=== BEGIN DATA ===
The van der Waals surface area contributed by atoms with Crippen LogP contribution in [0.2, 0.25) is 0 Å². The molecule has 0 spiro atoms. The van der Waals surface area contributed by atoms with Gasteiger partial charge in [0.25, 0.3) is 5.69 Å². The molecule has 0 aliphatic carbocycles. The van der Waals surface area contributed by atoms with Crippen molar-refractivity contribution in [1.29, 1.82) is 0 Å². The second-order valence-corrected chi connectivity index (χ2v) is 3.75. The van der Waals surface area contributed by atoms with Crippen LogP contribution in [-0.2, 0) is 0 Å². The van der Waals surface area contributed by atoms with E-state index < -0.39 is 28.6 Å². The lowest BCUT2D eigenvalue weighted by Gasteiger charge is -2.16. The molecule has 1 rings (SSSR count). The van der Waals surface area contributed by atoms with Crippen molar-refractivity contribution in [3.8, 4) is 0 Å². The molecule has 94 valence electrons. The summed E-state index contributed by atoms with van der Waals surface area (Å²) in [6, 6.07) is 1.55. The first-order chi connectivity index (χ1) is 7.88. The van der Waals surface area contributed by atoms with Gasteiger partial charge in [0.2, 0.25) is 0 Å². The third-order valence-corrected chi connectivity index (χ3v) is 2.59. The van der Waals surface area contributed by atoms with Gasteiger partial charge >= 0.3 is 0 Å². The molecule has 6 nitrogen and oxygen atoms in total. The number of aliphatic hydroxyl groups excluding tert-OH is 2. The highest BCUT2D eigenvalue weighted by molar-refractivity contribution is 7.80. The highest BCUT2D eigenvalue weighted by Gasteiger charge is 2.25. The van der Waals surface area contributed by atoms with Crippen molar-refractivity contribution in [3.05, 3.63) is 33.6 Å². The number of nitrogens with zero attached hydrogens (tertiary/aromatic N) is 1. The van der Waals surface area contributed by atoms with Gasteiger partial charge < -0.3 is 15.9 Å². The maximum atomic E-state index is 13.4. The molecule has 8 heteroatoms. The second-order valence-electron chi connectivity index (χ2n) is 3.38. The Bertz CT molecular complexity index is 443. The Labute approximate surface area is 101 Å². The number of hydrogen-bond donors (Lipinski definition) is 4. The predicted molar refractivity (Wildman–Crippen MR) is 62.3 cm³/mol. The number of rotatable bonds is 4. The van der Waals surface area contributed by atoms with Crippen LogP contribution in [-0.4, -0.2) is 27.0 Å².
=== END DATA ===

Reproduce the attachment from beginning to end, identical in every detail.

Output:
The van der Waals surface area contributed by atoms with Crippen LogP contribution in [0.2, 0.25) is 0 Å². The molecule has 0 spiro atoms. The van der Waals surface area contributed by atoms with Gasteiger partial charge in [0.25, 0.3) is 5.69 Å². The molecule has 0 aliphatic carbocycles. The van der Waals surface area contributed by atoms with Crippen molar-refractivity contribution in [1.29, 1.82) is 0 Å². The second-order valence-corrected chi connectivity index (χ2v) is 3.75. The van der Waals surface area contributed by atoms with Crippen LogP contribution in [-0.2, 0) is 0 Å². The van der Waals surface area contributed by atoms with E-state index < -0.39 is 28.6 Å². The lowest BCUT2D eigenvalue weighted by Gasteiger charge is -2.16. The molecule has 1 rings (SSSR count). The van der Waals surface area contributed by atoms with Crippen molar-refractivity contribution in [3.8, 4) is 0 Å². The molecule has 94 valence electrons. The summed E-state index contributed by atoms with van der Waals surface area (Å²) in [6, 6.07) is 1.55. The first-order chi connectivity index (χ1) is 7.88. The van der Waals surface area contributed by atoms with Gasteiger partial charge in [0.2, 0.25) is 0 Å². The third-order valence-corrected chi connectivity index (χ3v) is 2.59. The van der Waals surface area contributed by atoms with Gasteiger partial charge >= 0.3 is 0 Å². The molecule has 6 nitrogen and oxygen atoms in total. The number of aliphatic hydroxyl groups excluding tert-OH is 2. The highest BCUT2D eigenvalue weighted by molar-refractivity contribution is 7.80. The highest BCUT2D eigenvalue weighted by Gasteiger charge is 2.25. The van der Waals surface area contributed by atoms with Crippen molar-refractivity contribution in [3.05, 3.63) is 33.6 Å². The number of nitrogens with zero attached hydrogens (tertiary/aromatic N) is 1. The van der Waals surface area contributed by atoms with Gasteiger partial charge < -0.3 is 15.9 Å². The maximum atomic E-state index is 13.4. The molecule has 8 heteroatoms. The second-order valence-electron chi connectivity index (χ2n) is 3.38. The Bertz CT molecular complexity index is 443. The Labute approximate surface area is 101 Å². The number of hydrogen-bond donors (Lipinski definition) is 4. The predicted molar refractivity (Wildman–Crippen MR) is 62.3 cm³/mol. The number of rotatable bonds is 4. The van der Waals surface area contributed by atoms with Crippen LogP contribution in [-0.4, -0.2) is 27.0 Å².